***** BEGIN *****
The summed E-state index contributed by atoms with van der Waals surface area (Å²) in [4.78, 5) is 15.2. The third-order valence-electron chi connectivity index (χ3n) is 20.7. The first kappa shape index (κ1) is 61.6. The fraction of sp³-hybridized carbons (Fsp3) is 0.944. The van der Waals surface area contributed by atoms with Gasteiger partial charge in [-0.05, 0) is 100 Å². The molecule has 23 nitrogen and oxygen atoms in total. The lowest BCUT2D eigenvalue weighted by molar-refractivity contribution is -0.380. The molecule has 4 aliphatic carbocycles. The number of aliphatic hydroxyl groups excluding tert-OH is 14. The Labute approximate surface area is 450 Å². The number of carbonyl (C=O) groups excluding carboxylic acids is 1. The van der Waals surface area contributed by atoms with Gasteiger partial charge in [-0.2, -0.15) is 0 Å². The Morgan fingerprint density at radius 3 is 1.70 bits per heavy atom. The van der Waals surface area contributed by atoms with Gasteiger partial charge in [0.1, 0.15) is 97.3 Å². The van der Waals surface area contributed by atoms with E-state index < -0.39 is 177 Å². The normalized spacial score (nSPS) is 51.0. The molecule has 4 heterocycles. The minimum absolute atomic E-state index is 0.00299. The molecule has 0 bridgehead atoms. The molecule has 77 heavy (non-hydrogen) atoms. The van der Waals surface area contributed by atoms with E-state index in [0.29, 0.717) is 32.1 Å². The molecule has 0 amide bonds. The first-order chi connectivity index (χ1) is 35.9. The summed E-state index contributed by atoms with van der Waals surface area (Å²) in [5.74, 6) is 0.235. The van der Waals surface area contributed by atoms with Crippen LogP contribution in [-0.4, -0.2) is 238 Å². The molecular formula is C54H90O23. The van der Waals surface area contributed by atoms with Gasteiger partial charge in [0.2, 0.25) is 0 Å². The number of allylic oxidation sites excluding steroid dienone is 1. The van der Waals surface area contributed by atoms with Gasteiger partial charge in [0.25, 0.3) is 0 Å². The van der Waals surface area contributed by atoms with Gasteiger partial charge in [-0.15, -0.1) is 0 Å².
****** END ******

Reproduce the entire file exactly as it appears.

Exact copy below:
The summed E-state index contributed by atoms with van der Waals surface area (Å²) in [4.78, 5) is 15.2. The third-order valence-electron chi connectivity index (χ3n) is 20.7. The first kappa shape index (κ1) is 61.6. The fraction of sp³-hybridized carbons (Fsp3) is 0.944. The van der Waals surface area contributed by atoms with Gasteiger partial charge in [-0.05, 0) is 100 Å². The molecule has 23 nitrogen and oxygen atoms in total. The lowest BCUT2D eigenvalue weighted by molar-refractivity contribution is -0.380. The molecule has 4 aliphatic carbocycles. The number of aliphatic hydroxyl groups excluding tert-OH is 14. The Labute approximate surface area is 450 Å². The number of carbonyl (C=O) groups excluding carboxylic acids is 1. The van der Waals surface area contributed by atoms with Gasteiger partial charge in [-0.2, -0.15) is 0 Å². The Morgan fingerprint density at radius 3 is 1.70 bits per heavy atom. The van der Waals surface area contributed by atoms with Gasteiger partial charge in [0.1, 0.15) is 97.3 Å². The van der Waals surface area contributed by atoms with E-state index < -0.39 is 177 Å². The normalized spacial score (nSPS) is 51.0. The molecule has 4 heterocycles. The minimum absolute atomic E-state index is 0.00299. The molecule has 0 bridgehead atoms. The molecule has 77 heavy (non-hydrogen) atoms. The van der Waals surface area contributed by atoms with E-state index in [0.29, 0.717) is 32.1 Å². The molecule has 0 amide bonds. The first-order chi connectivity index (χ1) is 35.9. The summed E-state index contributed by atoms with van der Waals surface area (Å²) in [5.74, 6) is 0.235. The van der Waals surface area contributed by atoms with Crippen LogP contribution in [-0.4, -0.2) is 238 Å². The molecular formula is C54H90O23. The van der Waals surface area contributed by atoms with Gasteiger partial charge in [0.2, 0.25) is 0 Å². The number of allylic oxidation sites excluding steroid dienone is 1. The van der Waals surface area contributed by atoms with Gasteiger partial charge in [0.25, 0.3) is 0 Å². The van der Waals surface area contributed by atoms with Gasteiger partial charge in [-0.15, -0.1) is 0 Å².